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Strippers Settle California Labor Lawsuit for $3.65 Million

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Do Misclassification Lawsuits Depend on AB 5?

Riverside, CAThe District Court for the Central District of California has approved a $3.65 million settlement to end a California labor lawsuit that claims The Spearmint Rhino nightclub chain misclassified dancers as independent contractors in violation of the Fair Labor Standards Act (FLSA) and provisions of California Labor Law. The dancers, who "provided nude, semi-nude, and/or bikini entertainment," at the club’s locations since Oct. 30, 2017, will ultimately net about $2.6 million.

The lawsuit, one of a long series of related legal actions, has prompted plenty of reaction -- partly because of the novelty of sex industry labor lawsuits and partly because the legally fraught and highly politicized debate surrounding AB 5, California’s “gig worker” law and the Dynamex decision on which it is based.


The economics of exotic dancing are unlike anything else. Typically, in order to perform, dancers must pay an assortment of fees. These are variously described as “house fees” or “dance floor fees.” They may be asked to sign agreements requiring them to pay for lease rental of business space. In addition, there are often penalties for lateness or other infractions. One club reportedly charged a higher stage fee to dancers who were not fully nude by the end of their last song.

In many situations, dancers are not paid wages, but work only for tips, which they must then share with bartenders, DJs, dressing room help and “House Moms.” On a slow night, a dancer can go home with very little to show for a 5- to 8-hour shift.

West Wing fantasies aside, not many sex workers are putting themselves through law school. Unaware of their legal rights, they are easy prey for unscrupulous club owners.


The response to these exploitative practices has run the gamut:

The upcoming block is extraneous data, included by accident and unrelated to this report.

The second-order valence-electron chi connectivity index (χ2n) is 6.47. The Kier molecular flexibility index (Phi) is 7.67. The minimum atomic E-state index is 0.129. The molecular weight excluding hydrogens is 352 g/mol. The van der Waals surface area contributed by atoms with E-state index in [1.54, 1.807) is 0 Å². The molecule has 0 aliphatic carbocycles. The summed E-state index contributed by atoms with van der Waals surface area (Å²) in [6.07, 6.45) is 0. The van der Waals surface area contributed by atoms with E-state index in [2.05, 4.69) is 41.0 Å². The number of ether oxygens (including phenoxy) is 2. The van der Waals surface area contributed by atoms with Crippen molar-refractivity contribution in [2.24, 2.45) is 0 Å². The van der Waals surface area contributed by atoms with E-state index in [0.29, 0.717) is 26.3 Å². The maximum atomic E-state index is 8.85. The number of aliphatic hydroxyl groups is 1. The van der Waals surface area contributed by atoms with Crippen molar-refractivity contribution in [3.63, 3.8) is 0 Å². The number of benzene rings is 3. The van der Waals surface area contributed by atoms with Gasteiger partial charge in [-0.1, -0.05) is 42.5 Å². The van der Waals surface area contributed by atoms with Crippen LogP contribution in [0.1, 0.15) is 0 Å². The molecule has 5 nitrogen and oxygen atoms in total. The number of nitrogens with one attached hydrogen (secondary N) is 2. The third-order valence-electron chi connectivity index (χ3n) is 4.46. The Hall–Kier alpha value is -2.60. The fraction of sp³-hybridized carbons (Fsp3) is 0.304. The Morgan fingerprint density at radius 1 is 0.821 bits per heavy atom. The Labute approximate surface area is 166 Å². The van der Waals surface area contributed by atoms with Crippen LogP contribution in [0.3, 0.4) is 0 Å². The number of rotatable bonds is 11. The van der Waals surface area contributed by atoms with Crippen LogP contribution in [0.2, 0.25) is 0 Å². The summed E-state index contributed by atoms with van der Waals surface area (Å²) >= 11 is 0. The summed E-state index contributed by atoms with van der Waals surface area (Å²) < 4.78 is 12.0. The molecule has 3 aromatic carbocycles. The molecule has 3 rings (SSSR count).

• The instant lawsuit, Ortega v. The Spearmint Rhino is just one in a series of similar lawsuits.
  • Soldiers of Pole, a Los Angeles-based group of dancers, is working to unionize sex workers throughout California, squash stigma and reorganize power structures. The latter would presumably involve legislative change.
  • Some of the commentary has explicitly linked the dancers’ plight and the importance of AB 5.
The last issue has perhaps the widest applicability to workers who, like the dancers, find themselves pushed into independent contractor status, often without realizing the consequences.


At the outset, it is important to note that employees have important wage and hour protections that independent contractors do not. It can be difficult to distinguish between the two categories of workers, however. Dynamex and AB 5 set out a relatively simple test under which most workers would be classified as employees and thus entitled to a minimum wage, overtime and rest and meal breaks, among other benefits.

Employers and employer groups have been girding for battle against AB 5 since before it was enacted. The law has been modified to exempt some employers. Others, like Uber and Lyft, have simply announced that they will not comply with it.

The District Court in the Southern District of California has enjoined enforcement of the law with regard to the trucking industry. Some argue that the injunction on enforcement of AB 51, a related law that bans the use of mandatory arbitration contracts in employment, deprives the courts of an important mechanism to enforce AB 5.

All this raises an important question: what if AB 5 were repealed or rendered toothless through repeated amendment and judicial limitation? What would happen to workers like the strippers?  Ortega may actually answer that question.


Ortega was filed in February 2017 – before enactment of AB 5 and before the Dynamex decision. There is no judicial resolution but, presumably, the defendant strip clubs found the arguments strong enough to make settlement a wise decision.

It would be premature to speculate what shape misclassification lawsuits might take in a legal landscape without AB 5. The wage and hour protections that employees have (but independent contractors lack) do not depend solely on AB 5 or the three-factor test of Dynamex.

Prior to Dynamex, the distinction between independent contractors and employees was made according to a multi-factor test set out by the California Supreme Court in Borello v. Department of Industrial Relations. That test is not as employee-friendly as Dynamex, but it can and did lead to many worker victories in misclassification lawsuits.

That is very likely what would happen in legal landscape without AB 5 or Dynamex or if either law were limited in its application. These lawsuits would be more difficult for workers to win, but all is not lost, as Ortega demonstrates.


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